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Muscat promises to safeguard workers' rights

A Labour government would disqualify companies that employ people precariously from bidding for government tenders, Opposition Leader Joseph Muscat announced this afternoon.

Dr Muscat acknowledged that there had been some similar commitment from the government’s end but insisted this was not enough and stressed that in practice, many companies subcontracted with the government still employed people on terms which are either bordering on the illegal or outright illegal.

He said workers who were employed under such conditions should not fear Labour because this measure was designed to eradicate this sort of abuse and raise employment standards.It would also create a level playing field, through which employers who did not resort to these practices would not be under-cut by abusive companies who treated their employees badly.

The proposal, was one of three pledges made by Dr Muscat in connection with work, which he said, formed part of a more detailed set of measures which the party would be announcing in the coming days.

He was speaking at a press conference held in St John’s Street, Valletta, symbolically chosen for the fact that Manwel Dimech had been born there and Nerik Mizzi lived there.

Dr Muscat said a Labour government if trusted with power, would also create a charter for workers that would be discussed with both unions and employers. He said the charter would not substitute the employment law, but would incorporate its principles in a charter that would be published and distributed to all citizens.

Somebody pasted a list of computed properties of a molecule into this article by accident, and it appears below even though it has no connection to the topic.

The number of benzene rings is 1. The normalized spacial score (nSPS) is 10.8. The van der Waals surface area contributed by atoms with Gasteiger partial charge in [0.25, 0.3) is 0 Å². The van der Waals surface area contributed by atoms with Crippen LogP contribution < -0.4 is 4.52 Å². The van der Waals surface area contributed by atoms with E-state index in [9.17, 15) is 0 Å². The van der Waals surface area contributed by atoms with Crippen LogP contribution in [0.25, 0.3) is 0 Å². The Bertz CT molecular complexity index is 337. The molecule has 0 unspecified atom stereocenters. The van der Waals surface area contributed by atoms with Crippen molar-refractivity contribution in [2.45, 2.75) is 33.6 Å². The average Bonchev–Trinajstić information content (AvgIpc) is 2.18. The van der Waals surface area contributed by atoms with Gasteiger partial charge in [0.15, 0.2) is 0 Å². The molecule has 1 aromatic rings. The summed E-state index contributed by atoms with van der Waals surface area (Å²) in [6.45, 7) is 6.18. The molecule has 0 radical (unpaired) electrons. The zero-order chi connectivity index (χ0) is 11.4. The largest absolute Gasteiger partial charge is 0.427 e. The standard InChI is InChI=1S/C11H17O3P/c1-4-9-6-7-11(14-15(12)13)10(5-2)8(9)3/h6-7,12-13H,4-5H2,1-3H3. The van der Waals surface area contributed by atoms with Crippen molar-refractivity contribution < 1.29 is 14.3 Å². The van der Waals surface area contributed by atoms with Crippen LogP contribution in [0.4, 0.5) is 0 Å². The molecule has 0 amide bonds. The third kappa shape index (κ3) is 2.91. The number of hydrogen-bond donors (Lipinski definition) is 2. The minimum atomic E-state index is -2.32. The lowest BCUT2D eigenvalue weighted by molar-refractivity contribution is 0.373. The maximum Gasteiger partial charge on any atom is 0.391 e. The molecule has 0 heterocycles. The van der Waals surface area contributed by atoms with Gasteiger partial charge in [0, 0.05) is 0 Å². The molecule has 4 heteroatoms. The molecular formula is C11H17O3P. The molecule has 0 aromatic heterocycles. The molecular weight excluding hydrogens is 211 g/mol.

“In our consultation with people, we often found that non-unionised workers would fall victims to abusive situations because they simply do not know their rights or fall prey to myths, essentially, that stem from lack of knowledge about their rights.

The third pledge was a commitment to new training programmes, over and above the schemes announced by the government during the Budget, which, he said, Labour would keep.

Asked for more concrete details on the sort of training programmes Labour, had in mind, Dr Muscat said these pledges formed part of a broader group of measures of which Oppositon will be giving details in the coming days. “You will appreciate that this is a long campaign and there is still quite a way to go,” he said.

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